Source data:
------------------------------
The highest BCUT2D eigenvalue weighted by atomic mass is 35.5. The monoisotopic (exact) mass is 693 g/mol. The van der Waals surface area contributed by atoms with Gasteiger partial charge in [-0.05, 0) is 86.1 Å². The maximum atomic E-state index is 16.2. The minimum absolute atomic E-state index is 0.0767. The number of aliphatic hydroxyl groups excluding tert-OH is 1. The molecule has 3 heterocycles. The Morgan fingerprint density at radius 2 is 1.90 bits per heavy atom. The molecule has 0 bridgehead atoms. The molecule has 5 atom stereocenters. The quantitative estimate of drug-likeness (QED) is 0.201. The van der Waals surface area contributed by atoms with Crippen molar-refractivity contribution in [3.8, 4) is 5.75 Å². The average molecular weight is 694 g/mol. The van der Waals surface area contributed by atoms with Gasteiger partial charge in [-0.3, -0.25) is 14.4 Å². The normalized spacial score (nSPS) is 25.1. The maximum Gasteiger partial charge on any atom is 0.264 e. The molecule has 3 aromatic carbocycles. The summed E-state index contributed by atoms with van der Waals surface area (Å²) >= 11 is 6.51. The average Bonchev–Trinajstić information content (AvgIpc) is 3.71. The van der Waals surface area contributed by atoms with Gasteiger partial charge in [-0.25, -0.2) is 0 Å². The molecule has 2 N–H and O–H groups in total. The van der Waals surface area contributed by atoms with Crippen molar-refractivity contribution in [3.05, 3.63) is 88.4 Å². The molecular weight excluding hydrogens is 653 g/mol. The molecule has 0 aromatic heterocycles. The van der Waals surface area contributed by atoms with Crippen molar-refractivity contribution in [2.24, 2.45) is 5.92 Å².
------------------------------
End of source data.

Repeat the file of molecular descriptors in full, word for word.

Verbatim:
The highest BCUT2D eigenvalue weighted by atomic mass is 35.5. The monoisotopic (exact) mass is 693 g/mol. The van der Waals surface area contributed by atoms with Gasteiger partial charge in [-0.05, 0) is 86.1 Å². The maximum atomic E-state index is 16.2. The minimum absolute atomic E-state index is 0.0767. The number of aliphatic hydroxyl groups excluding tert-OH is 1. The molecule has 3 heterocycles. The Morgan fingerprint density at radius 2 is 1.90 bits per heavy atom. The molecule has 0 bridgehead atoms. The molecule has 5 atom stereocenters. The quantitative estimate of drug-likeness (QED) is 0.201. The van der Waals surface area contributed by atoms with Crippen molar-refractivity contribution in [3.8, 4) is 5.75 Å². The average molecular weight is 694 g/mol. The van der Waals surface area contributed by atoms with Gasteiger partial charge in [-0.3, -0.25) is 14.4 Å². The normalized spacial score (nSPS) is 25.1. The maximum Gasteiger partial charge on any atom is 0.264 e. The molecule has 3 aromatic carbocycles. The summed E-state index contributed by atoms with van der Waals surface area (Å²) >= 11 is 6.51. The average Bonchev–Trinajstić information content (AvgIpc) is 3.71. The van der Waals surface area contributed by atoms with Gasteiger partial charge in [-0.25, -0.2) is 0 Å². The molecule has 2 N–H and O–H groups in total. The van der Waals surface area contributed by atoms with Crippen molar-refractivity contribution in [3.05, 3.63) is 88.4 Å². The molecular weight excluding hydrogens is 653 g/mol. The molecule has 0 aromatic heterocycles. The van der Waals surface area contributed by atoms with Crippen molar-refractivity contribution in [2.24, 2.45) is 5.92 Å².